Elvira Mistress of the Dark #4 Review

87%
87%
A solid good issue

I do like that the original set up of the chapters is twisting in on itself in Elvira Mistress of the Dark #4. Variations on a theme are more interesting, and now we’ve reached yet another layer of bad guy. I think the number of jokes has ticked up again, and they’re downright clever. It’s a good, solid issue.

  • Writing
    9
  • Art
    8
  • Coloring
    9
  • User Ratings (0 Votes)
    0

Elvira is back in Hollywood! But wait – it’s 1935! Looks like her time-hopping adventure isn’t quite done yet!

Elvira Mistress of the Dark #4 ReviewELVIRA MISTRESS OF THE DARK #4

Writer: David Avallone
Artist: Dave Acosta
Colorist: Andrew Covalt
Letterer: Taylor Esposito
Publisher: Dynamite Entertainment
Cover Price: $3.99
Release Date: January 16, 2019

Previously in Elvira Mistress of the Dark: Elvira is falling through time, by way of a magic coffin. Her path takes her to meetings with classic horror greats, such as Bram Stoker. But, as if things weren’t exciting enough, she is also being chased by Vlad the Impaler! After the first couple of issues, she figures out she and Vlad are being played, and she burns the coffin. This brings out Doctor Faust who doesn’t need any stinking coffin to send Elvira through time. One snap of his fingers and she’s back in Hollywood…but in 1935.

ON FAMILIAR GROUND AND RAMPING IT UP WITH THE JOKES

Elvira Mistress of the Dark #4 may not be a profound book, but it is a lot of fun, and the writing really pulls through. Elvira has ended up on the set of the Bride of Frankenstein, right in the middle of a scene. But the director’s name is Mr. Baleen (as opposed to James Whale). Elvira claims to have been sent there to model a potential costume. But no, it would plainly be too much for the League of Decency. There’s an aside with the makeup and hair team, who adore Elvira’s look. Then we find out that the stars of this movie are Byron Orlock and Emma Laughton. And this feeds into the joke where Elvira mentions that they’ve run out of people in the public domain – it’s a fantastic slow roll to the joke.

This is about the time Doctor Faust shows up and Elvira tries to talk him out of messing up everyone’s lives. He tries to tempt her with eternal life as a vampire queen and I love her response – that she’s thrilled to be exactly who she is, “an all-American woman in an eye-popping dress, who loves spooky stuff and stupid puns.” That seems so true to her character.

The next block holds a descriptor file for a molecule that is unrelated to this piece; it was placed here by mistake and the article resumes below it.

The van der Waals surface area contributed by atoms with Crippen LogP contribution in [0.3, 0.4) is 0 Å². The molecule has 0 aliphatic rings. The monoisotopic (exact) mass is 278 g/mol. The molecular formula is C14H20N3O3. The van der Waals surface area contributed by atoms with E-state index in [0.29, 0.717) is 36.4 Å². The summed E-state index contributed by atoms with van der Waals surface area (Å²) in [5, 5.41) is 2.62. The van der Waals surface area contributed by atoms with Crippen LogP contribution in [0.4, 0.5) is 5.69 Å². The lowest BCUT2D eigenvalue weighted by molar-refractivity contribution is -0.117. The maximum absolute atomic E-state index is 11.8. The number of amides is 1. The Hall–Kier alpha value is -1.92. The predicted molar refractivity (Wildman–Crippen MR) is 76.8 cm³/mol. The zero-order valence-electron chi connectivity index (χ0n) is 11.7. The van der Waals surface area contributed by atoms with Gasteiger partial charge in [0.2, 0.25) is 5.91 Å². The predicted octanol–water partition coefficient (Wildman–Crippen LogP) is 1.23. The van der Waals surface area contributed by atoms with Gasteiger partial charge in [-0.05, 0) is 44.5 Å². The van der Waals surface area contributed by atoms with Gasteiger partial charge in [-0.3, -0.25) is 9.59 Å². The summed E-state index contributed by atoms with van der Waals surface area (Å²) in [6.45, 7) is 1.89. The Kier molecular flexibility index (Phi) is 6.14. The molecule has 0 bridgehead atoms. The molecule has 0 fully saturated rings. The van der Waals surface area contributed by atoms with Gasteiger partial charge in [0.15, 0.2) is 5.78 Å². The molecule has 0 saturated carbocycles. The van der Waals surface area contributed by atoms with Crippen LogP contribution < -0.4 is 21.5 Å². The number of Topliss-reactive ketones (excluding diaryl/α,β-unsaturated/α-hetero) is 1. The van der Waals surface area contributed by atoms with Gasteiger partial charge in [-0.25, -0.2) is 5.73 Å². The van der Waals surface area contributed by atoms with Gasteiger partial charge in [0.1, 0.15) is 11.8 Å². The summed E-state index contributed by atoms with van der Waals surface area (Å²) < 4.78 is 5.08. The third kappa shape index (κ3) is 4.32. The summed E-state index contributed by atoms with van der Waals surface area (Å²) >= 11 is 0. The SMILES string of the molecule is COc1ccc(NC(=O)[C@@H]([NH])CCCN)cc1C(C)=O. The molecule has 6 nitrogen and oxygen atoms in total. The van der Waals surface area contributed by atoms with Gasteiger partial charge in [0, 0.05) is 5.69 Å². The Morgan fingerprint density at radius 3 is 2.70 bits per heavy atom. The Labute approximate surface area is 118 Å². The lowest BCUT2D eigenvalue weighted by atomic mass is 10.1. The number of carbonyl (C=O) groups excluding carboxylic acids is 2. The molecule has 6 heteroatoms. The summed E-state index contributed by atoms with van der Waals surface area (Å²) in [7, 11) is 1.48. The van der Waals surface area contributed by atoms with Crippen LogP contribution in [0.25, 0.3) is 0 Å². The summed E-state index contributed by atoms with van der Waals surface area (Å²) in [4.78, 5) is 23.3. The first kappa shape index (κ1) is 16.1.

Vlad, of course, also shows up and goes after Emma. Byron fights him off; Vlad punches Byron out. Elvira tries to lure Vlad away, but he will have none of it. Every time he chases her, she leads him into a trap. A few more jokes and she makes a hasty exit. And the chase is on! (Elvira bemoans the running – since she’s not wearing her Fitbit.) They go through a few soundstages – a Western; a mystery movie very much like The Thin Man; a Fred Astaire-like musical – until they finally reach a pirate movie (very much like Errol Flynn). Some sword fighting, and two movie cops (Chick and Wilbur – a nod to Abbott and Costello) show up. This issue is long on the clever jokes and references.

Vlad falls into some electrical cables and that’s the end of him. Elvira wants to go back home, and refuses to travel with Faust. He snaps his fingers to send her away – but it doesn’t work this time. Is Elvira trapped in 1935? And then the devil himself shows up, and takes them both away!

ROMPING THROUGH THE STUDIO

What’s really fun about the art in Elvira Mistress of the Dark #4 is the care they’ve taken to make things recognizable. They may not have full likeness rights for everyone, and not all the stars look like themselves, but again they aren’t using their names either. And in the great scheme of things, it doesn’t matter because we recognize the movie and character types being portrayed. And I think I picked up on a fair number of the references, although there certainly could be more.

Everything is larger than life in Hollywood, and facial expressions are no exception. We’re frankly getting melodramatic here as well, and it’s kind of fun when everyone is at cross-purposes. When Vlad shows up, he is enraged, Elvira is concerned, and the director is fascinated. I also like the takes on the various movie sets, and that they include cameras and lights, so we keep that feeling that this is Hollywood.

BOTTOM LINE: THE PLOT GETS TWISTIER

I do like that the original set up of the chapters is twisting in on itself in Elvira Mistress of the Dark #4. Variations on a theme are more interesting, and now we’ve reached yet another layer of bad guy. I think the number of jokes has ticked up again, and they’re downright clever. It’s a good, solid issue.


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About Author

By day, she’s a mild-mannered bureaucrat and Ms. Know-It-All. By night, she’s a dance teacher and RPG player (although admittedly not on the same nights). On the weekends, she may be found judging Magic, playing Guild Wars 2 (badly), or following other creative pursuits. Holy Lack of Copious Free Time, Batman! While she’s always wished she had teleportation as her superpower, she suspects that super-speed would be much more practical because then she’d have time to finish up those steampunk costumes she’s also working on.

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